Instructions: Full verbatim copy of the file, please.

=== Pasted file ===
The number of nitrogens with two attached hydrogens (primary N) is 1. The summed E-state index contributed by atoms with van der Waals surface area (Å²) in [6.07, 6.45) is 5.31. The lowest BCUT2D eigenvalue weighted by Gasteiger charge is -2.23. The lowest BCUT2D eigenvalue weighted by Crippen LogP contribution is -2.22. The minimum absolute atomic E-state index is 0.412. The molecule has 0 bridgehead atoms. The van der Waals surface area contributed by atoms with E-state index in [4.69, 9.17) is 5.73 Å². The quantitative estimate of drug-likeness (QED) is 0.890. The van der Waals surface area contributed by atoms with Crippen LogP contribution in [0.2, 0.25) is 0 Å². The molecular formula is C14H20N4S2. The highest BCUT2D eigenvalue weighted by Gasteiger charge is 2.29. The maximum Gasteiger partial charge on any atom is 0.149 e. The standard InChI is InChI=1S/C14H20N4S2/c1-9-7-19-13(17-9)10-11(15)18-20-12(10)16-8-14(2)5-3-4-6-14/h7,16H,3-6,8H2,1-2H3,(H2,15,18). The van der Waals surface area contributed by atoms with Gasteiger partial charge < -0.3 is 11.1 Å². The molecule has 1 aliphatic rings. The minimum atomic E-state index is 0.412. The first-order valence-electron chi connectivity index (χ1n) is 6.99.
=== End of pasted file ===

The number of nitrogens with two attached hydrogens (primary N) is 1. The summed E-state index contributed by atoms with van der Waals surface area (Å²) in [6.07, 6.45) is 5.31. The lowest BCUT2D eigenvalue weighted by Gasteiger charge is -2.23. The lowest BCUT2D eigenvalue weighted by Crippen LogP contribution is -2.22. The minimum absolute atomic E-state index is 0.412. The molecule has 0 bridgehead atoms. The van der Waals surface area contributed by atoms with E-state index in [4.69, 9.17) is 5.73 Å². The quantitative estimate of drug-likeness (QED) is 0.890. The van der Waals surface area contributed by atoms with Crippen LogP contribution in [0.2, 0.25) is 0 Å². The molecular formula is C14H20N4S2. The highest BCUT2D eigenvalue weighted by Gasteiger charge is 2.29. The maximum Gasteiger partial charge on any atom is 0.149 e. The standard InChI is InChI=1S/C14H20N4S2/c1-9-7-19-13(17-9)10-11(15)18-20-12(10)16-8-14(2)5-3-4-6-14/h7,16H,3-6,8H2,1-2H3,(H2,15,18). The van der Waals surface area contributed by atoms with Gasteiger partial charge < -0.3 is 11.1 Å². The molecule has 1 aliphatic rings. The minimum atomic E-state index is 0.412. The first-order valence-electron chi connectivity index (χ1n) is 6.99.